Darius McDermott managing director, Chelsea Financial Services
Adrian Lowcock senior investment adviser, Bestinvest
Dennis Hall managing director, Yellowtail Financial Planning
The price of gold is now above $1,300 an ounce. Do you think it will it go much higher?
McDermott: The drivers are there for it to go higher. They can only get so much of it out the ground and demand is outstripping it.
A lot of the demand is coming from investment purposes as opposed to jewellery. The big buyers of it are central banks. India and China have started to make big inroads into gold, as opposed to just buying dollars. If China starts throwing money at an asset, it will have plenty of people looking at it.
Historically, gold has also been a good hedge against inflation and although $1,300 represents an all-time high on a basic price, on an inflation-adjusted price it is way below what it could be.
Lowcock: The US dollar is weak and that is in expectation of quantitative easing. If the currency continues to weaken, we will see gold continue to move higher but we may get to the point that the expectation of QE is so high that unless it happens, and unless it happens at the levels expected, you could easily see it come down.
The other problem is you could end up in a currency battle and currency wars. That would be unappealing to equities. Lots of QE and everyone devaluing their currencies would drive gold up as a safer haven. Will it go higher? It is difficult to see. But the pressure is with the currency weakening and it would not take much for that to come off if expectations are not met.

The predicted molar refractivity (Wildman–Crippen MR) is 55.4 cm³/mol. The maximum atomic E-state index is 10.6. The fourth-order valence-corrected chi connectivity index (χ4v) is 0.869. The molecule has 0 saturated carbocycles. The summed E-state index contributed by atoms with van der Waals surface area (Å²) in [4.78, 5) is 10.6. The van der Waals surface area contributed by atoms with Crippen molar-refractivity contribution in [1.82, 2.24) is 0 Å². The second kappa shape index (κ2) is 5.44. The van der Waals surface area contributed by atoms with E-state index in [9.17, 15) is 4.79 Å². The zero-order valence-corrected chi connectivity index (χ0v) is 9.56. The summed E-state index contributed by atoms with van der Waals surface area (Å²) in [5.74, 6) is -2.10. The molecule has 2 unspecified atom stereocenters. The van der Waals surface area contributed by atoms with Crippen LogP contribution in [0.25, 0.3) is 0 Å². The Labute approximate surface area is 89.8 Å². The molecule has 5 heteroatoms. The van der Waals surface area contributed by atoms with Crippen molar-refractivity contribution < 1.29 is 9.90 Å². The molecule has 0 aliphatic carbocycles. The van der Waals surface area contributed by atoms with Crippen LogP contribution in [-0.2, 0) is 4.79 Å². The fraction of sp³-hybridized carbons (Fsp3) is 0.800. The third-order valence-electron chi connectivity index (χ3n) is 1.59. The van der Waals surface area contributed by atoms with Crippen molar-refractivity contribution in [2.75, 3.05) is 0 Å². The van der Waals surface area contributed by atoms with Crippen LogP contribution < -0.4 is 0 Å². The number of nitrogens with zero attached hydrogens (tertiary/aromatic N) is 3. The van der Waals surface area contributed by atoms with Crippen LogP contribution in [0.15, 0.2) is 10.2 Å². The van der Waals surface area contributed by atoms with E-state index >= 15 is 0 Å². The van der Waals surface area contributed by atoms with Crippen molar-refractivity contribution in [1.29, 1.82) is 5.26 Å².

Hall: It can go higher, clearly. It is emotion that is driving the price rather than investment fundamentals. Gold does not produce dividends. It has some industrial use as well as decorative use but there is no change to those markets so people are buying it on sentiment over inflation or they want to get some value because they are not sure what currencies are doing. I do not think it is on sound investment principles that the price is going up.
Over the last few weeks, there been a lot of talk about whether there is or is not a danger of a bond bubble developing. What is your opinion?
McDermott: Different managers have differing views. Richard Woolnough put out a note saying no bond bubble but when I asked this question of FC, they said certain sectors of investment-grade are looking expensive but others, such as financials, still had some value.
It is a bit of a mixed answer. I do not think it is as straightforward as yes there is a bubble or no there is not. We prefer strategic bond funds, which give the managers more power and more opportunities to avoid the expensive parts of the market.
Lowcock: It is not so much whether there is a bond bubble, it is whether they are particularly attractive at the moment.